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Project Description
The Arctic Ocean is unique on Earth in its physical and biological properties. It is the most extreme ocean in regard to the seasonality of light and its year-round existing ice cover. Current knowledge indicates that the Arctic seas hold a multitude of unique life forms highly adapted in their life history, ecology and physiology to the extreme and seasonal conditions of their environment. Our knowledge of what currently lives in the Arctic Ocean is still rudimentary compared to most other regions, due to the logistical challenges imposed by its multiyear ice and inhospitable climate.

The Arctic Ocean is also the area where the impact of climate change might be strongest expressed. The already on-going changes make the effort to identify the diversity of life in the major three realms (sea ice, water column and sea floor) an urgent issue. Changes in the environmental conditions will have direct effects on the marine biota on multiple scales, from communities and populations to individuals. Species level information is, therefore, essential to discussions on climate change or anthropogenic impact, their expressions and effects. These effects can only be detected through long-term monitoring of key species, communities and processes. For monitoring and assessment of changes, the availability of baseline data is crucial.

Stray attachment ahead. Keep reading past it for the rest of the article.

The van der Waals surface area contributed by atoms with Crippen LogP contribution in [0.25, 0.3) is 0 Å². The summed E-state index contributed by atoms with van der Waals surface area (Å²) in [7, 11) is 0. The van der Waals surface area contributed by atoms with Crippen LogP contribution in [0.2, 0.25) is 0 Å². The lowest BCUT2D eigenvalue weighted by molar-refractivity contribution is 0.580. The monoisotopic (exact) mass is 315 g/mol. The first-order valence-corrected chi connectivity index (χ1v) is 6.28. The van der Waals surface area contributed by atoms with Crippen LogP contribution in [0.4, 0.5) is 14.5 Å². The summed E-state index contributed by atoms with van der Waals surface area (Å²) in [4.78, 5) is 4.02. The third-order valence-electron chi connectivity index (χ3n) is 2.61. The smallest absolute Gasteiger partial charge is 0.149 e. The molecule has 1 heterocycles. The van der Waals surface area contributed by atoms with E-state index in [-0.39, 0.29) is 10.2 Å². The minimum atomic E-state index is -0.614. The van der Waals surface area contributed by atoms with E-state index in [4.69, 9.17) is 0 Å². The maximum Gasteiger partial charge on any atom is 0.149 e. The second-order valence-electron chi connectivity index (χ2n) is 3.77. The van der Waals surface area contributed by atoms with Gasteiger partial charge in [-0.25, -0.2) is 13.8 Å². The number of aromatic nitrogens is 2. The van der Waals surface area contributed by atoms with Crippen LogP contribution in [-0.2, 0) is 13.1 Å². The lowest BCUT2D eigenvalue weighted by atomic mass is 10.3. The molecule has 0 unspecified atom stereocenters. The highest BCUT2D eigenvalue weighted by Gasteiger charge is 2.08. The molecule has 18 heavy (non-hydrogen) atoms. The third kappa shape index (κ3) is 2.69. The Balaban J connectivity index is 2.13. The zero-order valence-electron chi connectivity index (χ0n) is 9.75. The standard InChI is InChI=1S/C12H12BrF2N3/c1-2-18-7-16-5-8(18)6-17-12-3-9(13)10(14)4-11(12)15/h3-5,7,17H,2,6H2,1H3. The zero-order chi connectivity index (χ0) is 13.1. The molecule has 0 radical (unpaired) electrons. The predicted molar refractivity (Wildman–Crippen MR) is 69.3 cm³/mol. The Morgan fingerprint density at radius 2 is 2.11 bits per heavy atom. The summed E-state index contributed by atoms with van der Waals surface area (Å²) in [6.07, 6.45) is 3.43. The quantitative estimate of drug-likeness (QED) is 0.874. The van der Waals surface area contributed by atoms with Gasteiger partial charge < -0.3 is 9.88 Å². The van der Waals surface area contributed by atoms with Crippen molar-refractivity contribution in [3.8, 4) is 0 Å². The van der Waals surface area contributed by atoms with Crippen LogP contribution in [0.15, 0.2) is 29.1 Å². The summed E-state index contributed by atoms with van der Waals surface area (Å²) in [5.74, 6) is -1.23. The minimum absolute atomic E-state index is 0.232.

The Census of Marine Life is implementing a project aimed at documenting the present Arctic Ocean Biodiversity (PDF download) using an international Pan-Arctic view. The operational approach is for coordinated research efforts, designed to examine the diversity in each of the major three realms: sea ice, water column and sea floor. This program will consolidate what is known and fill remaining gaps in our knowledge: it aims for active participation in the International Polar Year 2007/2008. ArcOD was listed as lead for the Arctic Ocean diversity cluster by ICSU. Most recent research efforts in the Arctic Ocean focus on processes. The emphasis of this program is on biodiversity, because processes are critically impacted by the composition of biota involved in them.

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